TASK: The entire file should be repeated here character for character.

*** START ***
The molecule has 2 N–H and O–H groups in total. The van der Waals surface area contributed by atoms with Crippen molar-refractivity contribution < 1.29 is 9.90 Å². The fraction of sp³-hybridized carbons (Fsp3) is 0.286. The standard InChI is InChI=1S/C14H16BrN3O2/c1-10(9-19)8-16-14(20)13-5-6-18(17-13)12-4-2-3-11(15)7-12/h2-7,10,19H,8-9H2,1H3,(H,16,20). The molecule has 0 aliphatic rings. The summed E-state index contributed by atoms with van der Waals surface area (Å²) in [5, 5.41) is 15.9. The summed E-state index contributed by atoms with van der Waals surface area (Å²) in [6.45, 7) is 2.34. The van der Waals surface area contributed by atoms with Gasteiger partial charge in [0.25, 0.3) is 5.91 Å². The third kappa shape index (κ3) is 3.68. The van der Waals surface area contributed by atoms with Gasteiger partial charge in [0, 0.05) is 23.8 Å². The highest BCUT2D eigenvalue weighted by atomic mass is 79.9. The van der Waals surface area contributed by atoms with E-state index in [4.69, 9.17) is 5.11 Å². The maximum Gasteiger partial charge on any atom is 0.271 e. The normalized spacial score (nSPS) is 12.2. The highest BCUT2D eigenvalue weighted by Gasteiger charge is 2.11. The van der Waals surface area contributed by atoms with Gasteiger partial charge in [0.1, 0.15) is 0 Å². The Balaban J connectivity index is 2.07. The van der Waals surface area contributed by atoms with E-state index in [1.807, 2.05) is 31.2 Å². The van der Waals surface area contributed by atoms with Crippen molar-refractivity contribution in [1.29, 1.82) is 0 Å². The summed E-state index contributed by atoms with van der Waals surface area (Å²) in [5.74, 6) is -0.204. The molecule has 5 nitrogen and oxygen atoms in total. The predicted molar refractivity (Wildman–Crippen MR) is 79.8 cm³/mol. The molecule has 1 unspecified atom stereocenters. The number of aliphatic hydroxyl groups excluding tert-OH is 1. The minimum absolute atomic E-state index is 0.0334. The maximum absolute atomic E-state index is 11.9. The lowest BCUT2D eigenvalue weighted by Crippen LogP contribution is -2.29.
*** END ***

The molecule has 2 N–H and O–H groups in total. The van der Waals surface area contributed by atoms with Crippen molar-refractivity contribution < 1.29 is 9.90 Å². The fraction of sp³-hybridized carbons (Fsp3) is 0.286. The standard InChI is InChI=1S/C14H16BrN3O2/c1-10(9-19)8-16-14(20)13-5-6-18(17-13)12-4-2-3-11(15)7-12/h2-7,10,19H,8-9H2,1H3,(H,16,20). The molecule has 0 aliphatic rings. The summed E-state index contributed by atoms with van der Waals surface area (Å²) in [5, 5.41) is 15.9. The summed E-state index contributed by atoms with van der Waals surface area (Å²) in [6.45, 7) is 2.34. The van der Waals surface area contributed by atoms with Gasteiger partial charge in [0.25, 0.3) is 5.91 Å². The third kappa shape index (κ3) is 3.68. The van der Waals surface area contributed by atoms with Gasteiger partial charge in [0, 0.05) is 23.8 Å². The highest BCUT2D eigenvalue weighted by atomic mass is 79.9. The van der Waals surface area contributed by atoms with E-state index in [4.69, 9.17) is 5.11 Å². The maximum Gasteiger partial charge on any atom is 0.271 e. The normalized spacial score (nSPS) is 12.2. The highest BCUT2D eigenvalue weighted by Gasteiger charge is 2.11. The van der Waals surface area contributed by atoms with Gasteiger partial charge in [0.1, 0.15) is 0 Å². The Balaban J connectivity index is 2.07. The van der Waals surface area contributed by atoms with E-state index in [1.807, 2.05) is 31.2 Å². The van der Waals surface area contributed by atoms with Crippen molar-refractivity contribution in [1.29, 1.82) is 0 Å². The summed E-state index contributed by atoms with van der Waals surface area (Å²) in [5.74, 6) is -0.204. The molecule has 5 nitrogen and oxygen atoms in total. The predicted molar refractivity (Wildman–Crippen MR) is 79.8 cm³/mol. The molecule has 1 unspecified atom stereocenters. The number of aliphatic hydroxyl groups excluding tert-OH is 1. The minimum absolute atomic E-state index is 0.0334. The maximum absolute atomic E-state index is 11.9. The lowest BCUT2D eigenvalue weighted by Crippen LogP contribution is -2.29.